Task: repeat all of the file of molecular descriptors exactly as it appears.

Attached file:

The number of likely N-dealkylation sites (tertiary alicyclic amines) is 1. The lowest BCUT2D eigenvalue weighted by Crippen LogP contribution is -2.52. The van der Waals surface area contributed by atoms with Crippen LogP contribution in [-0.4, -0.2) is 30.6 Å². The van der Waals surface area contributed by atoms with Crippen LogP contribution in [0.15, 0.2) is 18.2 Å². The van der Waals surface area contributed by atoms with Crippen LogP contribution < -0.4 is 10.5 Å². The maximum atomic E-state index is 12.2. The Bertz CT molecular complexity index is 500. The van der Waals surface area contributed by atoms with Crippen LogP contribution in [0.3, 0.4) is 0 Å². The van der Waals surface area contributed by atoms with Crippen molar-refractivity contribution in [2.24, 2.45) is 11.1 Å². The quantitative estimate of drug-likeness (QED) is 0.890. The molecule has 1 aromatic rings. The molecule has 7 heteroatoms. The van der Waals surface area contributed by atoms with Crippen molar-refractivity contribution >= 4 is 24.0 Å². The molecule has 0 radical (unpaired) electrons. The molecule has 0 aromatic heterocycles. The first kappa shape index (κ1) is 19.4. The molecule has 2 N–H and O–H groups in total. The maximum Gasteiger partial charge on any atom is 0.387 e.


The number of likely N-dealkylation sites (tertiary alicyclic amines) is 1. The lowest BCUT2D eigenvalue weighted by Crippen LogP contribution is -2.52. The van der Waals surface area contributed by atoms with Crippen LogP contribution in [-0.4, -0.2) is 30.6 Å². The van der Waals surface area contributed by atoms with Crippen LogP contribution in [0.15, 0.2) is 18.2 Å². The van der Waals surface area contributed by atoms with Crippen LogP contribution < -0.4 is 10.5 Å². The maximum atomic E-state index is 12.2. The Bertz CT molecular complexity index is 500. The van der Waals surface area contributed by atoms with Crippen LogP contribution in [0.3, 0.4) is 0 Å². The van der Waals surface area contributed by atoms with Crippen molar-refractivity contribution in [2.24, 2.45) is 11.1 Å². The quantitative estimate of drug-likeness (QED) is 0.890. The molecule has 1 aromatic rings. The molecule has 7 heteroatoms. The van der Waals surface area contributed by atoms with Crippen molar-refractivity contribution >= 4 is 24.0 Å². The molecule has 0 radical (unpaired) electrons. The molecule has 0 aromatic heterocycles. The first kappa shape index (κ1) is 19.4. The molecule has 2 N–H and O–H groups in total. The maximum Gasteiger partial charge on any atom is 0.387 e.